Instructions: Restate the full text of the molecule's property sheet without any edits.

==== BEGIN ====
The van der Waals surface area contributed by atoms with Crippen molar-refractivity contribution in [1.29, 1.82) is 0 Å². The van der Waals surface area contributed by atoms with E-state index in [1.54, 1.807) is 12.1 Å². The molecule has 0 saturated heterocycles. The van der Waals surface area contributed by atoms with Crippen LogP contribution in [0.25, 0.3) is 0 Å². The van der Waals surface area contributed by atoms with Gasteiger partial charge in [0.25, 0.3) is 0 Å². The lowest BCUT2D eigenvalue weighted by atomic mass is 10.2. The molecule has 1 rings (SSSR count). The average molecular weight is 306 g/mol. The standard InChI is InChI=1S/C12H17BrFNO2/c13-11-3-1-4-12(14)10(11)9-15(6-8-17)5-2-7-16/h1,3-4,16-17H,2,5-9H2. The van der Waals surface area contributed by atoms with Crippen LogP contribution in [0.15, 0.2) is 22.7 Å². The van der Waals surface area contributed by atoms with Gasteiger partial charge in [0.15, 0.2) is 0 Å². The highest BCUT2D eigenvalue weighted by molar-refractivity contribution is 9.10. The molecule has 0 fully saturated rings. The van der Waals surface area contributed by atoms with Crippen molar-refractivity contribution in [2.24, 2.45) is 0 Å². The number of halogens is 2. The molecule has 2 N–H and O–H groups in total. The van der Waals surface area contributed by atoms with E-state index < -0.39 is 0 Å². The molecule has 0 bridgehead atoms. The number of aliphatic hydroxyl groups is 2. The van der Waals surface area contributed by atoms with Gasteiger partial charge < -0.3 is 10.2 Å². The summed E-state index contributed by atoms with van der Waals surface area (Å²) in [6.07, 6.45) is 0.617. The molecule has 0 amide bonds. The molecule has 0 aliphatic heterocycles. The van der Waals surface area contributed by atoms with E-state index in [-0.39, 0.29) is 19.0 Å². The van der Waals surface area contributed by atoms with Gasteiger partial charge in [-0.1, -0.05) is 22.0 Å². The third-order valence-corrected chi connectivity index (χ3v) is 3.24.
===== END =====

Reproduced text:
The van der Waals surface area contributed by atoms with Crippen molar-refractivity contribution in [1.29, 1.82) is 0 Å². The van der Waals surface area contributed by atoms with E-state index in [1.54, 1.807) is 12.1 Å². The molecule has 0 saturated heterocycles. The van der Waals surface area contributed by atoms with Crippen LogP contribution in [0.25, 0.3) is 0 Å². The van der Waals surface area contributed by atoms with Gasteiger partial charge in [0.25, 0.3) is 0 Å². The lowest BCUT2D eigenvalue weighted by atomic mass is 10.2. The molecule has 1 rings (SSSR count). The average molecular weight is 306 g/mol. The standard InChI is InChI=1S/C12H17BrFNO2/c13-11-3-1-4-12(14)10(11)9-15(6-8-17)5-2-7-16/h1,3-4,16-17H,2,5-9H2. The van der Waals surface area contributed by atoms with Crippen LogP contribution in [0.15, 0.2) is 22.7 Å². The van der Waals surface area contributed by atoms with Gasteiger partial charge in [0.15, 0.2) is 0 Å². The highest BCUT2D eigenvalue weighted by molar-refractivity contribution is 9.10. The molecule has 0 fully saturated rings. The van der Waals surface area contributed by atoms with Crippen molar-refractivity contribution in [2.24, 2.45) is 0 Å². The number of halogens is 2. The molecule has 2 N–H and O–H groups in total. The van der Waals surface area contributed by atoms with E-state index < -0.39 is 0 Å². The molecule has 0 bridgehead atoms. The number of aliphatic hydroxyl groups is 2. The van der Waals surface area contributed by atoms with Gasteiger partial charge < -0.3 is 10.2 Å². The summed E-state index contributed by atoms with van der Waals surface area (Å²) in [6.07, 6.45) is 0.617. The molecule has 0 amide bonds. The molecule has 0 aliphatic heterocycles. The van der Waals surface area contributed by atoms with E-state index in [-0.39, 0.29) is 19.0 Å². The van der Waals surface area contributed by atoms with Gasteiger partial charge in [-0.1, -0.05) is 22.0 Å². The third-order valence-corrected chi connectivity index (χ3v) is 3.24.